13. Oh my God! After having to rely on a dim VHS print for years, I just watched this last night (catching up Thrillers I'd missed) and what a revelation a clean print makes. I'd have to rate this my clear, undisputed favourite crime 'Thriller'. The pacing and cutting in between the different locales in a series of beautifully staged match cuts and the subtle angular framing.... Lupino drains every acre of suspense and the maximum value from each, sequence and shot. It's the masterpiece that she always threatened the show with if she got her hands on a first rate script. Marvellous...

  14. You and I are in the same court on this one, Bobby. I think it's the best crime show as well and I picked it as the 6th best show overall.

  15. Thriller has a date with Madame Guillotine. The opening scene with guillotine brought back memories of Peter Lorre in Mad Love. After the basic plot premise was laid out I didn't have high hopes for this one, but wound up enjoying the episode as it slowly crept towards the final chop.

    Alejandro Rey and Danielle De Metz were good enough as the two young lovers who found themselves in rather dire circumstances, but it was Robert Middleton whose splendid performance as Monsieur de Paris that really lifted the blade up high.

    The scenes with Rey and De Metz seem childish and immature, but De Metz has a major babe factor, which kept me interested. As soon as Monsieur de Paris gets in on the screen time he gets and holds my attention. Middleton perfectly conveys the brutish, but lonely and misunderstood headhunter. I wanted to yell at the TV when he quickly fell to Babette's poisonous charms. Even though a child could guess each forthcoming bit in her seduction, the scenes were acted with an understated bit of 1920s chutzpah that worked.

    Poisoned fruit turnovers. What a terrible way to start a day. Monsieur de Paris should have ordered the Denver Omelette. I thought that Monsieur would next go grab a latte at Starbucks, but evidently he was late for work and didn't have time. Now it's the start of the long slow stagger. Yup, this was one drawn out scene, but it worked for me. The camera work, and relatively deserted streets along with the wonderful sickened grimaces from Middleton never gave me a chance at boredom.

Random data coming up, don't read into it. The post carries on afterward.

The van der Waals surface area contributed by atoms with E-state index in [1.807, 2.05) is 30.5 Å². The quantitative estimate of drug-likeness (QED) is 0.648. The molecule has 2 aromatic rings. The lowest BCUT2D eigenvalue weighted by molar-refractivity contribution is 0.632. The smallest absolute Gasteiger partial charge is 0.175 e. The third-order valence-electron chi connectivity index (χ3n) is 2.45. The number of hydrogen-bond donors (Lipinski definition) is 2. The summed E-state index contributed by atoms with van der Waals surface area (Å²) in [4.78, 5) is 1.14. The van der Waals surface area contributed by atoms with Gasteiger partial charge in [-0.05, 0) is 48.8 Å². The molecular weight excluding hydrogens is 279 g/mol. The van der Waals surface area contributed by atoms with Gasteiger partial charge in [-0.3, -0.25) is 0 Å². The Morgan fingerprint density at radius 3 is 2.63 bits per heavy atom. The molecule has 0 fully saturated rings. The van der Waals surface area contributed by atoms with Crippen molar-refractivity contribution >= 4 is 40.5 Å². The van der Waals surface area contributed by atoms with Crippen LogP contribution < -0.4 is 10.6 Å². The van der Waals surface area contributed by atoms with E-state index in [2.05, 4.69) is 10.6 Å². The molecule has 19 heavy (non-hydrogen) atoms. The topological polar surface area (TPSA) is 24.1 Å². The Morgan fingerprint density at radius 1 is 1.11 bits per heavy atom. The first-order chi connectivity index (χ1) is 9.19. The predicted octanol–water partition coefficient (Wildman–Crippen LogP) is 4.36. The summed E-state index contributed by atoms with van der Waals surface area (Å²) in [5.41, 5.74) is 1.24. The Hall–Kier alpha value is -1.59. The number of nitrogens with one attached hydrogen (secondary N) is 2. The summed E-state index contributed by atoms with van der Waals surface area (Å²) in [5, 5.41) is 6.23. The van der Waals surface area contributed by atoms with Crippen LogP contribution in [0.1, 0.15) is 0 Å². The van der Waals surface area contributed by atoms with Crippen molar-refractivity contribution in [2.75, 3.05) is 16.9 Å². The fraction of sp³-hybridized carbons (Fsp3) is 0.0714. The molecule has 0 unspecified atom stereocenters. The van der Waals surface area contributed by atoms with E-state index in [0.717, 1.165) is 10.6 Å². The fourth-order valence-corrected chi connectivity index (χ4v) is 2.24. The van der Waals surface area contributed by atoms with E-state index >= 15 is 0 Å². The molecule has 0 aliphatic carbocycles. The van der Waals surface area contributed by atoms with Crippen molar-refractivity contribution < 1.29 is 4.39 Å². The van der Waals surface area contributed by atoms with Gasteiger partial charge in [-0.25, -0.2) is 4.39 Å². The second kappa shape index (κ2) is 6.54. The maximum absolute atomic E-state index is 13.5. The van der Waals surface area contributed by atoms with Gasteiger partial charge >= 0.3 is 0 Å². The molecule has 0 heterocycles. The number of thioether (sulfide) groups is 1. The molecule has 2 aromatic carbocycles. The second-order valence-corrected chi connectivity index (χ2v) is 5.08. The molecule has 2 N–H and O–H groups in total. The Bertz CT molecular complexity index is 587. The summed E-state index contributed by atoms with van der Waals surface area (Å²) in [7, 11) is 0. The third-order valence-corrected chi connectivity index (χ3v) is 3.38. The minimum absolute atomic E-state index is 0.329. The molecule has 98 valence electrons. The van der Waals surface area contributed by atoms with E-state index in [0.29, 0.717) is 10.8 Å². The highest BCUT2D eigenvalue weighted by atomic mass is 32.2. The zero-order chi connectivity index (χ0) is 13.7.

Up until this elongated act I thought that the Monsieur was gonna croak right off the bat, Lamont would get his freedom and Babette would be caught and found guilty for the murder. The story would end with her walking towards the guillotine. Nope, I guessed wrong. The plot played out straight and after several light years de Paris finally makes his appointment, but he expires before he can do his duty. Not really, the hand of fate appears and we get our plot twist.

    I was entertained. Three Karloff heads for Madame Guillotine.

  16. After the season opener flop its great to see Lupino and Beumont hit one out of the park with Guillotine. I haven`t seen the rest of the series yet but have to agree with Peter this is by far the best crime thriller I`ve seen and definitely a candidate for top ten.

  17. I just saw it on TV. Thought it was solid but imperfect. Good acting, great filming, so-so script.

    Middleton's character is so gentle, yet committed to doing what he believes is right. His pursuit of his (in his mind) noble job, aware of what missing his appointment would mean, was incredible. Too much? Not in the context of the film.

    The guard dropping Middleton's hand on the lever was silly. They should have found another way.

    De Metz is sweet enough to believe she is truly wooing Middleton. De Metz seems to be a little implausible, as she had already moved on from Rey. That's a script problem, and maybe a directing issue. The transition was abrupt from (preshow), an affair, then scheming to help Rey, then amazing ingénue-like wooing, then the harsh denial. Strong acting from De Metz, but she should not have needed to have that range.

    Rey is pure evil -- a little hard to buy as his crime was not that of a habitual murderer, but one of passion. His glib attitude near the end was a little over the top, as was the coarse harassing of him by prison staff. His horror as he was lead to be killed felt real.

  18. On the whole, I like this episode. This is one of the two or three Thriller episodes that I remember seeing in reruns as a kid, by the way (the next episode is another).

    Most of the episode works. Middleton is great, La Metz is ooo-la-la. The Ambrose Biercian twist at the end is exactly the kind of thing that a lot of these shows have needed. Overall eval is thumbs up. But there are a couple of minor problems.

    What's the difference between a minor problem and a major problem, by the way? I just finished raking "What Beckoning Ghost?" over the coals, for what I thought were major problems. The difference between a minor and a major problem is in what happens if you don't fix it, but just remove it from the story entirely? With a major problem, you have no story left if you remove it. With a minor problem, the story would go on pretty much the same as before in its absence.